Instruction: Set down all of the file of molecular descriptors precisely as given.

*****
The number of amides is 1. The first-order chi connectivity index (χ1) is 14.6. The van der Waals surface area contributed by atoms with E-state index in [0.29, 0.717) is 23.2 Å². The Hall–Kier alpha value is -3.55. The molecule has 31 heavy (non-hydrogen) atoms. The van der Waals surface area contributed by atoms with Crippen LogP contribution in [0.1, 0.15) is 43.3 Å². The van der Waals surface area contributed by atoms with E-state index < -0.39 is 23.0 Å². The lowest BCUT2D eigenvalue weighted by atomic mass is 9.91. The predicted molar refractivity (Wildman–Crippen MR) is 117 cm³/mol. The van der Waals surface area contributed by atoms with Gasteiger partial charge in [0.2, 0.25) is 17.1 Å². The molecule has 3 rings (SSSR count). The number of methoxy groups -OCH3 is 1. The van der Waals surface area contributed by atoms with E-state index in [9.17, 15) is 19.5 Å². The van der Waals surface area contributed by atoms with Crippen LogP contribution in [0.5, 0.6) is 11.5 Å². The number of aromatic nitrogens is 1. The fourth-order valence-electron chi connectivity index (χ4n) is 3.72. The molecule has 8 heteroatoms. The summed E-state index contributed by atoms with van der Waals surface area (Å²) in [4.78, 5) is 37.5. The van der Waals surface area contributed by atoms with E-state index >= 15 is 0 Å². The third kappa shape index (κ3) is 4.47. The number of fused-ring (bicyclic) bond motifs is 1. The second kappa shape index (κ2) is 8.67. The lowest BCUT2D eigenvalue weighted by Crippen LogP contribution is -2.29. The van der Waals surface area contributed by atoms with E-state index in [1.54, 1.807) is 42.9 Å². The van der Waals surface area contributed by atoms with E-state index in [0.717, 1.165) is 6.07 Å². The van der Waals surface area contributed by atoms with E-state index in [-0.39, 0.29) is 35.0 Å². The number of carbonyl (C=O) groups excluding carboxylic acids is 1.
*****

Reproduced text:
The number of amides is 1. The first-order chi connectivity index (χ1) is 14.6. The van der Waals surface area contributed by atoms with E-state index in [0.29, 0.717) is 23.2 Å². The Hall–Kier alpha value is -3.55. The molecule has 31 heavy (non-hydrogen) atoms. The van der Waals surface area contributed by atoms with Crippen LogP contribution in [0.1, 0.15) is 43.3 Å². The van der Waals surface area contributed by atoms with E-state index < -0.39 is 23.0 Å². The lowest BCUT2D eigenvalue weighted by atomic mass is 9.91. The predicted molar refractivity (Wildman–Crippen MR) is 117 cm³/mol. The van der Waals surface area contributed by atoms with Gasteiger partial charge in [0.2, 0.25) is 17.1 Å². The molecule has 3 rings (SSSR count). The number of methoxy groups -OCH3 is 1. The van der Waals surface area contributed by atoms with E-state index in [9.17, 15) is 19.5 Å². The van der Waals surface area contributed by atoms with Crippen LogP contribution in [0.5, 0.6) is 11.5 Å². The number of aromatic nitrogens is 1. The fourth-order valence-electron chi connectivity index (χ4n) is 3.72. The molecule has 8 heteroatoms. The summed E-state index contributed by atoms with van der Waals surface area (Å²) in [4.78, 5) is 37.5. The van der Waals surface area contributed by atoms with E-state index >= 15 is 0 Å². The third kappa shape index (κ3) is 4.47. The number of fused-ring (bicyclic) bond motifs is 1. The second kappa shape index (κ2) is 8.67. The lowest BCUT2D eigenvalue weighted by Crippen LogP contribution is -2.29. The van der Waals surface area contributed by atoms with E-state index in [1.54, 1.807) is 42.9 Å². The van der Waals surface area contributed by atoms with E-state index in [0.717, 1.165) is 6.07 Å². The van der Waals surface area contributed by atoms with E-state index in [-0.39, 0.29) is 35.0 Å². The number of carbonyl (C=O) groups excluding carboxylic acids is 1.